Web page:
It has been found that high winds encountered during stormy weather present a particular problem in the case of roof constructions in which the deck has one or more square corners. In the case of such corners, maximum resistance to damage from wind forces can be achieved by laying the blocks of the present invention in a special pattern as described and claimed in the copending U.S. patent application of Thomas A. Phalen, Jr., Ser. No. 520,648, filed Aug. 5, 1983, the disclosure of which is incorporated herein by reference. The pattern is shown in FIGS. 8 to 10 of the drawings in which all of each outer row of blocks 10,10 have their outwardly and downwardly bevelled edges arranged adjacent to the outer edge of deck 32 except for corner block 48 which is not in alignment with one of the two outer rows of which it forms a corner, but instead is turned 90° so as to be in alignment with the other outer row. Similarly, each successive row of blocks inwardly from each outer row has the same alignment as the outer row with the exception that each corner block 50,52 of each successive row may be in alignment with either of the two rows of which it forms a corner. For maximum resistance to disruption it is essential that the specified pattern be maintained for at least ten rows inwardly from each edge of the deck at the corner, preferably for fifteen successive rows, and that it be maintained for at least fifteen successive blocks from the corner along the outer row. Further inwardly toward the center of the roof and away from the corner the alignment of the blocks in each row has no appreciable effect upon resistance to disruption by wind forces, so that the blocks may be laid indiscriminately, without regard to alignment. In order to provide for maximum drainage of water from the surface of the membrane, however, as pointed out above, it is desirable to have channels 24,24 of each block arranged parallel to the direction of slope of the roof deck even in the central portion of the roof.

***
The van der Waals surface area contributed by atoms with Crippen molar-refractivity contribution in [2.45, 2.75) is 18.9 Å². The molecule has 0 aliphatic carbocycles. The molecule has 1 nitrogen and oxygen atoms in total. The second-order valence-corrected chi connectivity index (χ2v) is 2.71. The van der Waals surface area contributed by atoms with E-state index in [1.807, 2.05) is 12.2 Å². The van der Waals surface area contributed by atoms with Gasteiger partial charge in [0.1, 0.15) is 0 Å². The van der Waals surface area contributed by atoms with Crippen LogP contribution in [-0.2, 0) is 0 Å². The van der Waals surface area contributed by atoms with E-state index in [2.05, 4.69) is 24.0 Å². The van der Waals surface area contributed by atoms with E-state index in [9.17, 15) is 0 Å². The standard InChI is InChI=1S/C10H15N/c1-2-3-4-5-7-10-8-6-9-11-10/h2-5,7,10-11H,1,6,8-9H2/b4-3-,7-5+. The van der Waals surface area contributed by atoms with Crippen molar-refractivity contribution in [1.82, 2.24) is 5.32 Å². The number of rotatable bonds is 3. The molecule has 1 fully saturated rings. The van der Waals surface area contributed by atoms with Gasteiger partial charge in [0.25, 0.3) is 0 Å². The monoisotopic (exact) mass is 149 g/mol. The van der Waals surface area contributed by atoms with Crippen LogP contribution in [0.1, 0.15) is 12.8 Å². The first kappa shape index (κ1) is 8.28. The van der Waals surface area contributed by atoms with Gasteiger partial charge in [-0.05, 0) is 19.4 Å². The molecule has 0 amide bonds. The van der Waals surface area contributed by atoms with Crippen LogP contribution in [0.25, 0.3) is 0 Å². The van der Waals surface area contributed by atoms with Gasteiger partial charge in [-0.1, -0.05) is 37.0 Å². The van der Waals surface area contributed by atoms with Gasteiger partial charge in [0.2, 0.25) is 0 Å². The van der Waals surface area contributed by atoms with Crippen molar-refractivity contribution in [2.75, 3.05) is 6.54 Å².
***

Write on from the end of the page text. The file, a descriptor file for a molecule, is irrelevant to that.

It will be noted that in the case of blocks 10 laid in the patterns shown in FIGS. 5-7 of the drawing, the bevelled edges of the blocks facilitate sliding movement of the blocks over each other in the case of thermal expansion or contraction and also facilitate removal and/or replacement of individual blocks by the insertion of a lifting tool or pry member between the bevelled faces of adjacent blocks.
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|U.S. Classification||52/408, 52/608, 52/409, 52/302.4|
|International Classification||E04D11/00, E04D11/02|
|Cooperative Classification||E04D11/00, E04D11/02|
|European Classification||E04D11/00, E04D11/02|
|Aug 22, 1983||AS||Assignment|
Owner name: ROOFBLOK LIMITED FITCHBURG MA A MA CORP
Free format text: ASSIGNMENT OF ASSIGNORS INTEREST.;ASSIGNORS:BURGOYNE, JOHN;PHALEN, THOMAS E. JR.;REEL/FRAME:004182/0414
Effective date: 19830725
|Jan 23, 1989||FPAY||Fee payment|
Year of fee payment: 4
|Apr 24, 1991||AS||Assignment|
Owner name: NORSTAR BANK OF UPSTATE NY, 69 STATE ST., ALBANY,
Free format text: ASSIGNMENT OF ASSIGNORS INTEREST.;ASSIGNOR:ROOFBLOK LIMITED, A MA CORP.;REEL/FRAME:005678/0412
Effective date: 19910412
|Mar 12, 1993||SULP||Surcharge for late payment|
|Mar 12, 1993||FPAY||Fee payment|
Year of fee payment: 8
|Mar 25, 1997||REMI||Maintenance fee reminder mailed|
|Aug 15, 1997||SULP||Surcharge for late payment|
|Aug 15, 1997||FPAY||Fee payment|
Year of fee payment: 12